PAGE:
Australia is the largest country in Oceania, surrounded by Papua New Guinea, Indonesia, East Timor, the Solomon Islands, Vanuatu and New Zealand. The total population is 25 million and the capital city is Canberra, however the most densely populated city is Sydney.

The country was inhabited for Aboriginal peoples for 60,000 prior to the arrival of the British through the penal transportation and settlement system. The British population slowly increased, aided by a Gold Rush in the 1850s. In 1901, the Federation of Colonies was created, making the Commonwealth of Australia a dominion of the British Empire.

Australia fought alongside the British during the First World War. The ANZAC (Australia and New Zealand Army Corps) defeat at Gallipoli was considered by many as the first major military action, and therefore the birth of the country. The Statutes of Westminster 1931 separated the link between the UK and Australia. During the Second World War, Australia looked to the United States for aid after the British defeat in 1942. Since 1951, these countries have been formal allies.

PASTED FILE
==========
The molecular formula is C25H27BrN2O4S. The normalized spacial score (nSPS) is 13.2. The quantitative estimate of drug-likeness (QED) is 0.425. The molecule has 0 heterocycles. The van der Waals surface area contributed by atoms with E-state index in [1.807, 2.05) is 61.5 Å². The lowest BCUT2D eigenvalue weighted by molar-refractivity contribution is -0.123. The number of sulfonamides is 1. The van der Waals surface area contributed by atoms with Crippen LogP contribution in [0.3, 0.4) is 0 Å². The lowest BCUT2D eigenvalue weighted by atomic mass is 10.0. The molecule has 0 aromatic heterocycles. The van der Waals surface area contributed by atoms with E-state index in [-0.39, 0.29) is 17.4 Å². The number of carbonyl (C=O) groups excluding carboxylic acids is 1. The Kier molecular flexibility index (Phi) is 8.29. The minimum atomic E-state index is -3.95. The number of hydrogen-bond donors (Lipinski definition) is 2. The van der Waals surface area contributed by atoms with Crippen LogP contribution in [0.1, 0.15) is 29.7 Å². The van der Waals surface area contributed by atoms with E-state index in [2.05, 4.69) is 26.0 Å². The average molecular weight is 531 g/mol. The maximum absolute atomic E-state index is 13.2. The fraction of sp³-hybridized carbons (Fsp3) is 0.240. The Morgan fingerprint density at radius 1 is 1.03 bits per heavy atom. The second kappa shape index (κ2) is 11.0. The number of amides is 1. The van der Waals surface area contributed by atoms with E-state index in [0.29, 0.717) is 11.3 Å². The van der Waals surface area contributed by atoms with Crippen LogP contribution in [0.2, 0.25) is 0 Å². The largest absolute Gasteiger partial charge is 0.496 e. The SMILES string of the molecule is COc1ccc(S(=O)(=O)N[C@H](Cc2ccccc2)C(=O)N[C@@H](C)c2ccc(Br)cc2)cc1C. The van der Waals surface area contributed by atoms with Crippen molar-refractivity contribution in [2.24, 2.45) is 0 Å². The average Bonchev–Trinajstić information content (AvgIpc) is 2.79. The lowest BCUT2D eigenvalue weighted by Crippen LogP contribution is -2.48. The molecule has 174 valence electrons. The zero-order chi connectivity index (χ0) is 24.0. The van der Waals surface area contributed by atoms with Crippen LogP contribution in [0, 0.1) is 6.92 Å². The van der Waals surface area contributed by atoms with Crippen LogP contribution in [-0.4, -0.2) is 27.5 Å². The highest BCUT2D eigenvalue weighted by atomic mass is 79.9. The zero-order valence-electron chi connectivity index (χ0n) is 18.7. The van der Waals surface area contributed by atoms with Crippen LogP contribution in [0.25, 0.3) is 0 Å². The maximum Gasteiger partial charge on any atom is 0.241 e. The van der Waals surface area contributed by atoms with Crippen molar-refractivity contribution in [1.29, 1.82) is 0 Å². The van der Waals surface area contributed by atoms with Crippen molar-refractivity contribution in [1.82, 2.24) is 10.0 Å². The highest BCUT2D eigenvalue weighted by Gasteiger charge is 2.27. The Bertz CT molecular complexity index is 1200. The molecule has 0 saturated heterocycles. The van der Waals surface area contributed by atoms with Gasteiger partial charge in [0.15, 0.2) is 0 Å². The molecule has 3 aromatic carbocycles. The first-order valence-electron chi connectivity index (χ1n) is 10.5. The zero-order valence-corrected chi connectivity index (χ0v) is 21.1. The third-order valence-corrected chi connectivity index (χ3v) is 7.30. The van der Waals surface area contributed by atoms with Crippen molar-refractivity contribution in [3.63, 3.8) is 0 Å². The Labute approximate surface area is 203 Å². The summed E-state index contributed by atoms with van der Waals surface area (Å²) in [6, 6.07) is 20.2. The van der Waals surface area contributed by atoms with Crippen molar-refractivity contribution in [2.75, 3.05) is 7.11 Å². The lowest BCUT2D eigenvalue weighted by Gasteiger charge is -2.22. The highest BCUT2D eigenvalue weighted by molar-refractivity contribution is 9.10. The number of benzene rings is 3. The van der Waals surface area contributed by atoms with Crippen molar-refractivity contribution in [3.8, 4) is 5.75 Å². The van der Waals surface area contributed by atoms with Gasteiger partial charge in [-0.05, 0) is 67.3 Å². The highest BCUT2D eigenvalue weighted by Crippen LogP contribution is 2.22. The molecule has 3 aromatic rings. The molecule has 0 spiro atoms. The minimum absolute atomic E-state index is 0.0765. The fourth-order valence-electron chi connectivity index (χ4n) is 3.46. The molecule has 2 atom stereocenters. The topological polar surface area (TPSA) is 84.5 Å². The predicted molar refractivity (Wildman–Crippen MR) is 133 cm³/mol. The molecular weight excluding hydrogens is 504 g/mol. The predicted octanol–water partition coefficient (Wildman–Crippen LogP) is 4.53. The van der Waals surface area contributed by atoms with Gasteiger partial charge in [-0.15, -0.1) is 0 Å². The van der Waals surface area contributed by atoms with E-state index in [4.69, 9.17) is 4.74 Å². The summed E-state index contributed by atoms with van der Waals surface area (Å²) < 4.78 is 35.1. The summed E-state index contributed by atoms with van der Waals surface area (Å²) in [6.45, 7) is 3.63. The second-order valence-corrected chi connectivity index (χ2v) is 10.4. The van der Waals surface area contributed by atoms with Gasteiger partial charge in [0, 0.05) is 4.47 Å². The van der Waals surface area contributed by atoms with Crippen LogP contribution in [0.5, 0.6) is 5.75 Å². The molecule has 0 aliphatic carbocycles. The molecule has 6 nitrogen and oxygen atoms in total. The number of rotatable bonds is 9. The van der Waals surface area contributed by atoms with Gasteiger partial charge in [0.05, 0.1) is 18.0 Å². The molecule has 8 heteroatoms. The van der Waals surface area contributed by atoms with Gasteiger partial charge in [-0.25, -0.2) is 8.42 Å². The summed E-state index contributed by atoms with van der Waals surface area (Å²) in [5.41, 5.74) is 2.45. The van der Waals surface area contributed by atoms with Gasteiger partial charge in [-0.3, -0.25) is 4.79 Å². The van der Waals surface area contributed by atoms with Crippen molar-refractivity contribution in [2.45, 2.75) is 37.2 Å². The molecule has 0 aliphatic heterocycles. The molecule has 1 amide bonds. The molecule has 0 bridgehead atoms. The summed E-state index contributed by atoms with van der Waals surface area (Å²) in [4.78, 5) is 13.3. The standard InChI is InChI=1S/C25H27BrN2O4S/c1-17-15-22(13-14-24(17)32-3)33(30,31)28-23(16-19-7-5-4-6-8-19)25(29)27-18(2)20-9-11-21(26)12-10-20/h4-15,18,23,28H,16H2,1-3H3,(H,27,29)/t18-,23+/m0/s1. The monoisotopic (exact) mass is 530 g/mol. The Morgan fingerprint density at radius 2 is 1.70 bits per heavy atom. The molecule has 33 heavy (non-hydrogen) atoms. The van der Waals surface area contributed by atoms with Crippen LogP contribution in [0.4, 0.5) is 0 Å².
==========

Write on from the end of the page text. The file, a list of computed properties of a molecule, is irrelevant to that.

Australia’s armed forces are known as the ADF (Australia Defence Forces) and comprise 81,200 personnel. This force includes the RAN (Royal Australian Navy), Australian Army, and RAAF (Royal Australian Air Force).

In 1975, the Order of Australia was created, ushering the Australian Honours System in place of the previous British system. Since then, Australia awards its own order, both civil and military medals for gallantry, bravery, and service, along with campaign medals. The majority of decorations are awarded on Australia Day (January 26) or on the Queen’s Birthday.


William, R.D. Medals to Australia from 1858-1999. Melbourne, Victoria: Downie’s, 2000.
“Defence Honours & Awards.” Australian Government. Accessed October 2016.

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